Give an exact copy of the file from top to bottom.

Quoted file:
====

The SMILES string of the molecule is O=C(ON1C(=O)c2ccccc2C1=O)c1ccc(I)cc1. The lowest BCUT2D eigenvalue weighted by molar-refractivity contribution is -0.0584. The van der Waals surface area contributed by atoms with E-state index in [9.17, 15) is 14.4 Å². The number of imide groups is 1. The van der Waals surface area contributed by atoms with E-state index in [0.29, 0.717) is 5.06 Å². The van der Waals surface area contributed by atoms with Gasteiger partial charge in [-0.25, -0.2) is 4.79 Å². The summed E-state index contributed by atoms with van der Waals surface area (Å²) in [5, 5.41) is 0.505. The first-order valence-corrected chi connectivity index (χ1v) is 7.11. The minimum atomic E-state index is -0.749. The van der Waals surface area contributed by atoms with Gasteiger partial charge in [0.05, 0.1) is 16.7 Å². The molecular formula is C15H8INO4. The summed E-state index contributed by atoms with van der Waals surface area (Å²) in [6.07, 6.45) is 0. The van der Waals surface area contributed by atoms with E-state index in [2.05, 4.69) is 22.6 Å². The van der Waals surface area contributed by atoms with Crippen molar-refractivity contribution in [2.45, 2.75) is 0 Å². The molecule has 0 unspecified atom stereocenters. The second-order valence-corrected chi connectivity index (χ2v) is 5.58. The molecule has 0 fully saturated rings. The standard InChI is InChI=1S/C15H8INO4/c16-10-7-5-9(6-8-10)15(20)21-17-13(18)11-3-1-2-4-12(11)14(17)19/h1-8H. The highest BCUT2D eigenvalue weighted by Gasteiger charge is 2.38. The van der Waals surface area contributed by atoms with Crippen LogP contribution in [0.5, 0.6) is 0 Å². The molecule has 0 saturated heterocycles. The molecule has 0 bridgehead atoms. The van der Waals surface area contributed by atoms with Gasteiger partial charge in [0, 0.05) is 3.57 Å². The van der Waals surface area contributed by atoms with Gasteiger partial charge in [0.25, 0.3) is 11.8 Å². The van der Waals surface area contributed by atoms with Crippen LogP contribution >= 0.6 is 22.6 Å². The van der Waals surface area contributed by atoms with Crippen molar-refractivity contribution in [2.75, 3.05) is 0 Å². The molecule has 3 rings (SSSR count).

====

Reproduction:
The SMILES string of the molecule is O=C(ON1C(=O)c2ccccc2C1=O)c1ccc(I)cc1. The lowest BCUT2D eigenvalue weighted by molar-refractivity contribution is -0.0584. The van der Waals surface area contributed by atoms with E-state index in [9.17, 15) is 14.4 Å². The number of imide groups is 1. The van der Waals surface area contributed by atoms with E-state index in [0.29, 0.717) is 5.06 Å². The van der Waals surface area contributed by atoms with Gasteiger partial charge in [-0.25, -0.2) is 4.79 Å². The summed E-state index contributed by atoms with van der Waals surface area (Å²) in [5, 5.41) is 0.505. The first-order valence-corrected chi connectivity index (χ1v) is 7.11. The minimum atomic E-state index is -0.749. The van der Waals surface area contributed by atoms with Gasteiger partial charge in [0.05, 0.1) is 16.7 Å². The molecular formula is C15H8INO4. The summed E-state index contributed by atoms with van der Waals surface area (Å²) in [6.07, 6.45) is 0. The van der Waals surface area contributed by atoms with E-state index in [2.05, 4.69) is 22.6 Å². The van der Waals surface area contributed by atoms with Crippen molar-refractivity contribution in [2.45, 2.75) is 0 Å². The molecule has 0 unspecified atom stereocenters. The second-order valence-corrected chi connectivity index (χ2v) is 5.58. The molecule has 0 fully saturated rings. The standard InChI is InChI=1S/C15H8INO4/c16-10-7-5-9(6-8-10)15(20)21-17-13(18)11-3-1-2-4-12(11)14(17)19/h1-8H. The highest BCUT2D eigenvalue weighted by Gasteiger charge is 2.38. The van der Waals surface area contributed by atoms with Crippen LogP contribution in [0.5, 0.6) is 0 Å². The molecule has 0 saturated heterocycles. The molecule has 0 bridgehead atoms. The van der Waals surface area contributed by atoms with Gasteiger partial charge in [0, 0.05) is 3.57 Å². The van der Waals surface area contributed by atoms with Gasteiger partial charge in [0.25, 0.3) is 11.8 Å². The van der Waals surface area contributed by atoms with Crippen LogP contribution >= 0.6 is 22.6 Å². The van der Waals surface area contributed by atoms with Crippen molar-refractivity contribution in [2.75, 3.05) is 0 Å². The molecule has 3 rings (SSSR count).